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The Wimpy Mom Syndrome: From Doormat to Doer

Posted by Susan Engel

Before you had kids, were you the people-pleasing type who sought praise from others and preferred to avoid conflict –  sometimes at the expense of expressing your own opinions or needs?  I was. I believed that being “nice” earned you friends. While motherhood has, to some extent, forced me to don the cloak of assertiveness, I must confess that I’m still a wimp. But now I’m just a wimpy mom.
I think mothers have dual standards: We’re told to hold our boundaries, yet our kids’ needs supersede our own. We’re expected to be consistent with our discipline, yet “choose our battles wisely.”  I sure wish that a mommy manual came with the delivery of my children to help me navigate my overgrown field of options. I frequently end up being, as my fiancé puts it, “walked on” – particularly by my kids. How did this happen?

I believe there is a formula involved in my particular wimpy mom malady: One factor is my innate tendency toward being a pushover; I met the requirements for being “co-dependent” long before the term was coined. Mix in a big dollop of guilt that I carry from my divorce from my sons’ father. And finally, stir in my sons’ intellectual prowess and alarmingly believable drama skills and there you have it: I’m a mommy minion.

The late James Lehman addressed the walked-on mom syndrome in one of his articles, Masters of Manipulation: How Kids Control You With Behavior.  In it, he states, “[Kids] learn quickly which parent can be manipulated and how much it will take to get that parent to give in. Some parents will give in when the child applies a little more charm and warmth. Other parents give in when the child lashes out, screams and gets abusive. You can be sure your child knows what it takes to make you back down. So you need to be sure to talk about your plan for managing this behavior as parents and stay on the same page.”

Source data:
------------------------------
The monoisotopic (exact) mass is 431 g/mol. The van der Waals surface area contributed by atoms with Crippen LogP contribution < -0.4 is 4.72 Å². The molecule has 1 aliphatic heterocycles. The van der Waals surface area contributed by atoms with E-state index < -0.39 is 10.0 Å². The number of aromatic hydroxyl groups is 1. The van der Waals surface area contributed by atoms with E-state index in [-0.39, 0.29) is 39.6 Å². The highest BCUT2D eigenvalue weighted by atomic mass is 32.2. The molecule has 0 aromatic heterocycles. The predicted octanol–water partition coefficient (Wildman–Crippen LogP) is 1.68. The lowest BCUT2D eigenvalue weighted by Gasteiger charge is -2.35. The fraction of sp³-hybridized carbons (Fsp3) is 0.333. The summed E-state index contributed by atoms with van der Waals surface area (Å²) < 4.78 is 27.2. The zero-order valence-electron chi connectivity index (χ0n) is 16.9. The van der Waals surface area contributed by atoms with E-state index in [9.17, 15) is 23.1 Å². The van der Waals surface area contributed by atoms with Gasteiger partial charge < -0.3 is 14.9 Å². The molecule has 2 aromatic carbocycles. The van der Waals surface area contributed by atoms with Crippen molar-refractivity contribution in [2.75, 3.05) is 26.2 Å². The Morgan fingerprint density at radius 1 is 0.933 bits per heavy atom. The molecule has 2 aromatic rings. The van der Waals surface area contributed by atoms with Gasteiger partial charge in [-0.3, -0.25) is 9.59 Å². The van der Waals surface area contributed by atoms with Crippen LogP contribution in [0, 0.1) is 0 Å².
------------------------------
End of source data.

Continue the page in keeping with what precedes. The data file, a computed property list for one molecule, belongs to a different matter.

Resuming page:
My kids know what charms and antics will usually get to me – things they learned at surprisingly young ages. The younger one tends toward tears and righteous indignation, while the older son prefers to play a game of mental hopscotch or become enveloped in drama (and, if that doesn’t work, he resorts to tears). I don’t like to admit it, but there are times when I feel hurt, anxious, and even angry because I feel like I’m being walked on. Learning to be assertive – not saying “yes” when I really mean “no” – is one way to avoid being manipulated. By learning to communicate in a direct, open and honest way, I find that I can defend myself when confrontation happens. This tool is very effective when combined with the Total Transformation Program techniques.

For the sake of space, I’ve condensed my view of assertiveness to the Five C’s:
COOL – Keep it, don’t lose self-control

CONSIDER the other person’s thoughts

COMMUNICATE your feelings

CLARIFY the behavior you want to see

CONSEQUENCES – State them clearly

And if that doesn’t work, use those lemons to make lemonade! I recently started an online business and named it WalkOnMom.Com because, well, it fits. The title has a double-meaning: you can create a custom t-shirt that reads, “My Kids Walk All Over Me!” (among a variety of other sayings) on the site, and it echoes my tendency toward being a parenting pushover. Alas – it won’t save me from being a wimpy mom, but it affords me a giggle every time I say the “Walk On Mom” name!


About Susan Engel

Susan Engel is a mother of two, writer and parent blogger for Empowering Parents.

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